“Investing in adaptation is smart economics”
Climate change is one of the greatest threats to humanity with far-reaching and devastating impacts on people, the environment and the economy. Climate shocks are currently occurring, intersecting with and exacerbating the extraordinary effects of the COVID-19 pandemic. We need to adapt simultaneously to both a new global health landscape and new, more extreme circumstances. The online Climate Adaptation Summit (CAS) 2021 outlined how we can do that.
“None of us can escape the consequences of climate change. None of us can turn a blind eye to what is happening now, and what will happen in the future. We all have a responsibility to tackle the causes of climate change and to adapt to its impact. All of us – together. Now we must take climate adaptation to the next level.” – Mr. Mark Rutte, Prime Minister of the Netherlands
The International CAS 2021 was hosted by the Netherlands on 25-26 January 2021. More than 30 world leaders, 50 ministers and 50 international organisations gathered together with scientists, the private sector, civil society, youth representatives and over 18.500 registered participants at the Climate Adaptation Summit (CAS). They joined forces in 27 different sessions to share knowledge, create action and drive the agenda toward a climate resilient future in 2030.
Over the course of 24 hours 300 speakers shared their insights and plans, partners from around the world contributed 160 side events to CAS 2021, streamed entirely online. Time zones across the globe have provided inspiration for change and leveraged support for tangible solutions to the problems of a warming world, showing how we can achieve a climate-resilient future and build forward better.
The Adaptation Action Agenda 2030:
The Summit formed the Adaptation Action Agenda 2030, serving as a guide for accelerating adaptation action in the years to come. Investing in adaptation is smart economics. It is an organising framework designed to help adaptation efforts and promote wide-ranging new responses to building climate resilience across the breadth of society, the economy and the environment. Dozens of different multi-stakeholder initiatives for measures to deliver the Adaptation Action Agenda are being launched and taken forward with the CAS 2021 to inspire further ideas and initiatives under the Agenda in the coming months and years. The Agenda also builds on wide international collaboration.
The Adaptation Action Agenda for a transformation decade of action:
We need more action – there is a lack of international climate finance for adaptation, and there is also a clear shortfall in adaptation action around the world, as highlighted by the UN Environment Programmes Adaptation Gap Report.1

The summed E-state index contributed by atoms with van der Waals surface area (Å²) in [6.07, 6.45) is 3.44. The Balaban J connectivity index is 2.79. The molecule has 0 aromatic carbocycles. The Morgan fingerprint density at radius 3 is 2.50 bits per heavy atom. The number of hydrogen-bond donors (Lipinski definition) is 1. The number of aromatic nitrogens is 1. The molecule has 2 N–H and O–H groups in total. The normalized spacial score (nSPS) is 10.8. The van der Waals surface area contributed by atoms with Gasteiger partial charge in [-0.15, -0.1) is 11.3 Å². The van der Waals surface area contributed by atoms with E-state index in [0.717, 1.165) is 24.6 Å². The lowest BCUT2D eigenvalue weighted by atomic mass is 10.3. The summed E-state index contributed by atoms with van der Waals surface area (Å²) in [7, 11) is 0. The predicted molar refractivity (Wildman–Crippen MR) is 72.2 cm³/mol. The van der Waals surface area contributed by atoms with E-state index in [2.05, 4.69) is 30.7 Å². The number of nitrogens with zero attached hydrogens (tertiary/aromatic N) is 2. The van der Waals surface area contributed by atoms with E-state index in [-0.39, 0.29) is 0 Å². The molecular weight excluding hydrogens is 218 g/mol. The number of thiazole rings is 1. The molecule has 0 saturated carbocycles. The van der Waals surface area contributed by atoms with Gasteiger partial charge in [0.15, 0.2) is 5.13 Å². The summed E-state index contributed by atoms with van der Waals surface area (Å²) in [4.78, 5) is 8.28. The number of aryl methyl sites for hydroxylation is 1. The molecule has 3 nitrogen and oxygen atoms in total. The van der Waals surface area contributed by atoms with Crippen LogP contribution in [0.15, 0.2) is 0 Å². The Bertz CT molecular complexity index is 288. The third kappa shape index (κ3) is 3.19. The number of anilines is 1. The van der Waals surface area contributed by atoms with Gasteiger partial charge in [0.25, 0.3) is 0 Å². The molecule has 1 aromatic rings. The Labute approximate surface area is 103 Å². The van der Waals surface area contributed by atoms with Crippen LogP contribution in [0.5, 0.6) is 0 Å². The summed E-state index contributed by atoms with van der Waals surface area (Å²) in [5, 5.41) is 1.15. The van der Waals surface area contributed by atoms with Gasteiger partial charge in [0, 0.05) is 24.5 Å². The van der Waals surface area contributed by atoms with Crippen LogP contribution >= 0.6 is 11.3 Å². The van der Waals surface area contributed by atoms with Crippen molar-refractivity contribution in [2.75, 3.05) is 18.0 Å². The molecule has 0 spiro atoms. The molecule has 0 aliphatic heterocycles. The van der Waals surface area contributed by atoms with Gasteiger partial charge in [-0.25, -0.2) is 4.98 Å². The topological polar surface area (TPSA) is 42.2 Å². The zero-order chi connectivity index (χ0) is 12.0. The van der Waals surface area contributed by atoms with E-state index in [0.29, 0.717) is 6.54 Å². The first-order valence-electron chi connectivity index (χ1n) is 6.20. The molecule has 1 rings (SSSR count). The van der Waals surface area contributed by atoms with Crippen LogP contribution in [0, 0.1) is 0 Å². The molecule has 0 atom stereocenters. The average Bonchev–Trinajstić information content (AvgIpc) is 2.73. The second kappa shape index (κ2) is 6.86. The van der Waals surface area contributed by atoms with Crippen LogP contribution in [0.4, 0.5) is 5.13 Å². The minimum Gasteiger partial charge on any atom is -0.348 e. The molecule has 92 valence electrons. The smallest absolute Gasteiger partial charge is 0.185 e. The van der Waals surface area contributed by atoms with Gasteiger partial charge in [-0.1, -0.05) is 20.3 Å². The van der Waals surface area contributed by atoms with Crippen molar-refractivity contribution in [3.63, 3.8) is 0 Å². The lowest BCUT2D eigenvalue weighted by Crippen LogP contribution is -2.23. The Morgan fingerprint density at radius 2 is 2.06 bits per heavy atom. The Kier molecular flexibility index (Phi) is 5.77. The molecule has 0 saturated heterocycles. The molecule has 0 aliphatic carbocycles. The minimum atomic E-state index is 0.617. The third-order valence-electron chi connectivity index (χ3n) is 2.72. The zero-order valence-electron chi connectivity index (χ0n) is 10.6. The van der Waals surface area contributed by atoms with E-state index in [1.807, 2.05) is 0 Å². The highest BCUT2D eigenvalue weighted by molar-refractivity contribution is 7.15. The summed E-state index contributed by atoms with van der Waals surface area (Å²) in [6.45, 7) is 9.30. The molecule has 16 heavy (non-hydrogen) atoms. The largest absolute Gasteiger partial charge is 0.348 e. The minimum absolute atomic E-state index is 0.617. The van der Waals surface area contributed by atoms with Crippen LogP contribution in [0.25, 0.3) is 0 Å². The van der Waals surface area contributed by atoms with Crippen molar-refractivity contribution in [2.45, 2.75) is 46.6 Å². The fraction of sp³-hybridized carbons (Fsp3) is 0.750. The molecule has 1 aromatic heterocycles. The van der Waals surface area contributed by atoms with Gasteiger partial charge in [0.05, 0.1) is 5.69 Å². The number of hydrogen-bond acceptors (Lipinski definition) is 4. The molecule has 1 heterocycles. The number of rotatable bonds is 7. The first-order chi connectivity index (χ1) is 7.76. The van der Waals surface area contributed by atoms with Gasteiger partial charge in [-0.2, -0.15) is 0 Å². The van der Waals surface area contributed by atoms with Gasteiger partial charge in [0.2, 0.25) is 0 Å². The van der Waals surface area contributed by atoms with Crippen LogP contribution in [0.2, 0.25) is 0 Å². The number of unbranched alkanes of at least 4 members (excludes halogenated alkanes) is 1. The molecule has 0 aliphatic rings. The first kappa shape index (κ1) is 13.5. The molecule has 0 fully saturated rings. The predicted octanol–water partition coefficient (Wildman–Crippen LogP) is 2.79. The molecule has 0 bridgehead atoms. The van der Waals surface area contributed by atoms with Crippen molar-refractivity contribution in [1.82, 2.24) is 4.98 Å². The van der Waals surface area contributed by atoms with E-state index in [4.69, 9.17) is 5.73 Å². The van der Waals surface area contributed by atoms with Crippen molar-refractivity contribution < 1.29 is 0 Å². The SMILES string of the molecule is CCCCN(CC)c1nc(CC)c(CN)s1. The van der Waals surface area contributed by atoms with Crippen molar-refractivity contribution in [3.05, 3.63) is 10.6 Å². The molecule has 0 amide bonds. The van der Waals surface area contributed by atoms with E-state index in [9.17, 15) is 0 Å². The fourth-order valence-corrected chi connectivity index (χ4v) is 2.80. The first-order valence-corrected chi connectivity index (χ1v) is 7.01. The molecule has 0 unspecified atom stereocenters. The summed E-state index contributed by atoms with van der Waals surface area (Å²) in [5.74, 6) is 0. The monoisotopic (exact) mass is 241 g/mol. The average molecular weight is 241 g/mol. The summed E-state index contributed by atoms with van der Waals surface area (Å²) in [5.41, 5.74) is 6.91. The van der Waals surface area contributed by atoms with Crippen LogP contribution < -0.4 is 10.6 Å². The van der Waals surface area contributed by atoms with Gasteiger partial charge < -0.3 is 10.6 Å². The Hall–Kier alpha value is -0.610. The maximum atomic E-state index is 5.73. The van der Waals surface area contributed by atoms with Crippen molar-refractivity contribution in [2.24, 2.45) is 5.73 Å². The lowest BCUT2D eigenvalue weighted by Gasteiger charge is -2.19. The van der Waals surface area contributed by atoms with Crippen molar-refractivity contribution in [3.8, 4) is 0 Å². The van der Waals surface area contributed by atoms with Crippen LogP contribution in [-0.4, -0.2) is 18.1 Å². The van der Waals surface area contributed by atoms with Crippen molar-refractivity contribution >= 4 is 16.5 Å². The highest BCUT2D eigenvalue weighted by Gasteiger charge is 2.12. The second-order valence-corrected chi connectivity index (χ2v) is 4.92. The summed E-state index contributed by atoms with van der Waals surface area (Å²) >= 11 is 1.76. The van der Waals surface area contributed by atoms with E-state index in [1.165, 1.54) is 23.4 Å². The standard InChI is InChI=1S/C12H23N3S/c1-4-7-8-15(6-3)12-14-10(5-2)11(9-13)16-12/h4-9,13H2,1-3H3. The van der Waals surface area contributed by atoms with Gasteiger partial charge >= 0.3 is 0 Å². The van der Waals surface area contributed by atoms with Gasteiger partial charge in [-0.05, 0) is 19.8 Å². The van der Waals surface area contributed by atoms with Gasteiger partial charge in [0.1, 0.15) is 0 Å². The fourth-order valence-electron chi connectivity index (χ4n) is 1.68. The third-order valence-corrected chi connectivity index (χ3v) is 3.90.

The Adaptation Action Agenda calls on all actors and sectors of society to come up with new plans and measures for action, including multi-stakeholder initiatives under this Agenda.
We need more integration – climate adaptation will never lead to a resilient society if climate resilience itself does not become the new normal for life, economy and approaches to managing the environment. The Adaptation Action Agenda provides an interface with the 2030 Sustainable Development Agenda (SDGs) and supports resilience actions in all sectors for a comprehensive response.
We need more partnership – society needs to reinvent itself in order to emerge climate-resilient. Conventional, isolated and siloed approaches are certain to fall short. For this reason, the Adaptation Action Agenda calls for leveraging of North- South, South-South and triangular efforts, and supports multi-stakeholder initiatives that combine the forces of public, private, local, national, regional and international actors alike.
We need more innovation – as we enter new frontiers with the climate, globalisation dynamics, rapid environmental decline, and a digital revolution, we must also accelerate the pace of adaptation knowledge and practice exchange, and embrace innovations. That is why the Adaptation Action Agenda will be underpinned by an advanced State & Trends in Adaptation Knowledge Exchange (STAKE) and will be informed each year by a State & Trends in Adaptation flagship report.
We need more funding – Finance is a crucial factor in adjustment efforts and with the fallout from COVID-19, we need to protect finance as a critical enabler of adaptation efforts and leverage economic stimulus to accelerate adaptation. It is for this reason that the Adaptation Action Agenda has a strong focus on finance and economy to help governments and all actors make the links between the adaptation agenda and public finances, for both response and recovery, and in the longer-term.
We need more equity – to prevent from worsening the disproportionate impact on the most vulnerable and least responsible or equipped, from refugees to persons with disabilities, women and girls, especially as the COVID-19 pandemic has amplified the roots of inequality. That is why the Adaptation Action Agenda is designed to act as support for the SDGs and as a response through locally led actions and measures in the areas of food, water, health, and others towards last-mile resilience results for the most vulnerable.
The Summit demonstrated leadership and commitment to a bolder and more integrated global response to overcome the immense challenges of climate change while responding to and recovering from the COVID-19 pandemic. Adaptation has never been more important.
Source: Diplomatic Magazine